Photo:Vice President Joe Biden meets with sportsmen and rural group representatives as part of the Administration’s effort to develop policy proposals in response to the tragedy in Newtown, Conn., at the Eisenhower Executive Office Building in Washington, D.C., Jan. 10, 2013. Pictured at the table, from left, are: Steve Williams, President of the Wildlife Management Institute; the Vice President; Ron Regan, Executive Director of the Association of Fish and Wildlife Agencies; Secretary of the Interior Ken Salazar; and Kirk Bailey, Vice President of Government Affairs for the Outdoor Industry Association. (Official White House Photo by David Lienemann)
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Monday, December 17th, 2012
We decided kind-of last minute to tell our 6-year-old about the massacre at Sandy Hook Elementary in Newtown. Since the horrific news broke on Friday, my wife and I had been in agreement that we’d do our best to shield Adira from the news. But a few things came together Sunday night to change our minds: a message from the school assuring us that teachers would be available to discuss the tragedy with the kids; my friends’ Facebook; this extremely helpful post from my colleague, Kara Corridan about talking to kids about Sandy Hook; and the dawning realization that Adira is at the age where we simply cannot shield her anymore. She was bound to hear–from a friend with an older sibling, from a snippet of conversation or radio news she may overhear, from a teacher answering another child’s questions.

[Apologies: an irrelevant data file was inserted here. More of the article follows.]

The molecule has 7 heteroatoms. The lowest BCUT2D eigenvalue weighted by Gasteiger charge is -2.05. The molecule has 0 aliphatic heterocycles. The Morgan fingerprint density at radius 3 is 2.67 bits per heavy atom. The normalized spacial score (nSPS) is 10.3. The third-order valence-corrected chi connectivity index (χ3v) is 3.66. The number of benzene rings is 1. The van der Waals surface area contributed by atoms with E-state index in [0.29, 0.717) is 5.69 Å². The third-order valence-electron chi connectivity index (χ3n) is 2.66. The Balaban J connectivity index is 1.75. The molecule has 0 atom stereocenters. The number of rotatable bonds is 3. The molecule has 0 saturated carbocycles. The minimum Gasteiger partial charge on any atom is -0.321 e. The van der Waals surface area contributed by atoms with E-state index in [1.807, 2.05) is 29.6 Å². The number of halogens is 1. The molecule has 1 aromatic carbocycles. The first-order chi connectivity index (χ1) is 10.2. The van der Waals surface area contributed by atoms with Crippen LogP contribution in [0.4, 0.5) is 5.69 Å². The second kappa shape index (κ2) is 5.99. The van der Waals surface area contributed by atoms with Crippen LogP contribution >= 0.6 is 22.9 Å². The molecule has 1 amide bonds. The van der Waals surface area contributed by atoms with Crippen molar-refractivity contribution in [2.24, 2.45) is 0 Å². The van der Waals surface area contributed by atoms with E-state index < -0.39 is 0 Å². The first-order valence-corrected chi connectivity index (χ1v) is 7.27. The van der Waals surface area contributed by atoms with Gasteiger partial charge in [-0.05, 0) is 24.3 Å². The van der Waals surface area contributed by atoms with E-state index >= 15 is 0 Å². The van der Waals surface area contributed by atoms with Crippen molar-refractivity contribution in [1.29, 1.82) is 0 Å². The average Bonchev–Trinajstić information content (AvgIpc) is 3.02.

We decided it was better for her to hear the news from us, and so this morning, while rushing to get dressed and out the door, we told her, hewing closely to the suggested script in Kara’s post. I told her that a bad man went into a school in a place called Connecticut and hurt some children with a gun, and some children and some teachers died. I assured her that her school was safe and that her teachers, principal, and the security guard are making double sure of that.
Her immediate reaction bordered on the comical, and was certainly unexpected. “What do you want me to do about it?” she asked. “I’m not a doctor or anything like that.”
Kind of funny, kind of sad that she immediately got defensive. I felt bad, like I’d presented it all wrong.
But before we could really respond to that, she shifted gears and asked some of the questions we’d expected. She quickly honed in on the shooter, asking what happened to him. When I said that he, too, died, she asked if a teacher killed him or if the police did. That question made me realize she was processing this thoughtfully and ruminating on the details. I told her that the man killed himself with his gun, and reiterated that her school is safe and that she could ask any questions. She soon moved on to other conversations, but picked it up again on the walk to school, asking how many kids and teachers died, focusing on whether it was “most of the school.”
I am sure we will talk more about it later, and I assume there will be discussion at school. The principal said in his message that the school would only discuss the tragedy with younger grades in response to questions (while they would proactively lead discussion with the older kids). All in all, I felt like it was a good start and I was glad we decided to discuss it with Adira.
I am wondering: Did you talk about the Sandy Hook tragedy with your young children? How did the conversations go? More broadly, I am wondering how school drop-off went this morning and what your kids’ schools are doing to address the news with children of different ages?
For more information on how to talk to your kids about tragedy, visit the following on Parents.com:
Image: Mother and her son via Shutterstock